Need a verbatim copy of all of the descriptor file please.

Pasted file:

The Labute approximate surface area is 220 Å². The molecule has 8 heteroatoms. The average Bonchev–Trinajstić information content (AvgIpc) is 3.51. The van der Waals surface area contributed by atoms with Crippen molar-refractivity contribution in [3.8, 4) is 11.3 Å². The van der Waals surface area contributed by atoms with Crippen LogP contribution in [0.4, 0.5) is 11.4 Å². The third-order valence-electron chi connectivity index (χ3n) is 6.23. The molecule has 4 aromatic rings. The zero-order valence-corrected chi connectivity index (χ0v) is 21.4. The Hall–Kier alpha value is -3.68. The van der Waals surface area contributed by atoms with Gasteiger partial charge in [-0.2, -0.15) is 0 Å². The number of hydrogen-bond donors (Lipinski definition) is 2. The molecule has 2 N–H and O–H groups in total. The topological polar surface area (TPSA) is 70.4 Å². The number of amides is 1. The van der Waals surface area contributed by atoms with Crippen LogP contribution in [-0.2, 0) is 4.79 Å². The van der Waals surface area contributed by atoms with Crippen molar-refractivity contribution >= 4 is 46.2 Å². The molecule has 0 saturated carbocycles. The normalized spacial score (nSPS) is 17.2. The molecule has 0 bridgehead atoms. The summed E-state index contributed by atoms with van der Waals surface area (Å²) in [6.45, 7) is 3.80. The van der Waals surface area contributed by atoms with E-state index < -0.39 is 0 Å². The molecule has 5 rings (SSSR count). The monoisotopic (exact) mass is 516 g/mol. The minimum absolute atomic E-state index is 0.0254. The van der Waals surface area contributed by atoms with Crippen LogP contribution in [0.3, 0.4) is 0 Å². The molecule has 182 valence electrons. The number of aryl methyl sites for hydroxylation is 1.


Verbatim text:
The Labute approximate surface area is 220 Å². The molecule has 8 heteroatoms. The average Bonchev–Trinajstić information content (AvgIpc) is 3.51. The van der Waals surface area contributed by atoms with Crippen molar-refractivity contribution in [3.8, 4) is 11.3 Å². The van der Waals surface area contributed by atoms with Crippen LogP contribution in [0.4, 0.5) is 11.4 Å². The third-order valence-electron chi connectivity index (χ3n) is 6.23. The molecule has 4 aromatic rings. The zero-order valence-corrected chi connectivity index (χ0v) is 21.4. The Hall–Kier alpha value is -3.68. The van der Waals surface area contributed by atoms with Gasteiger partial charge in [-0.2, -0.15) is 0 Å². The number of hydrogen-bond donors (Lipinski definition) is 2. The molecule has 2 N–H and O–H groups in total. The topological polar surface area (TPSA) is 70.4 Å². The number of amides is 1. The van der Waals surface area contributed by atoms with Crippen LogP contribution in [-0.2, 0) is 4.79 Å². The van der Waals surface area contributed by atoms with Crippen molar-refractivity contribution >= 4 is 46.2 Å². The molecule has 0 saturated carbocycles. The normalized spacial score (nSPS) is 17.2. The molecule has 0 bridgehead atoms. The summed E-state index contributed by atoms with van der Waals surface area (Å²) in [6.45, 7) is 3.80. The van der Waals surface area contributed by atoms with E-state index < -0.39 is 0 Å². The molecule has 5 rings (SSSR count). The monoisotopic (exact) mass is 516 g/mol. The minimum absolute atomic E-state index is 0.0254. The van der Waals surface area contributed by atoms with Crippen LogP contribution in [0.3, 0.4) is 0 Å². The molecule has 182 valence electrons. The number of aryl methyl sites for hydroxylation is 1.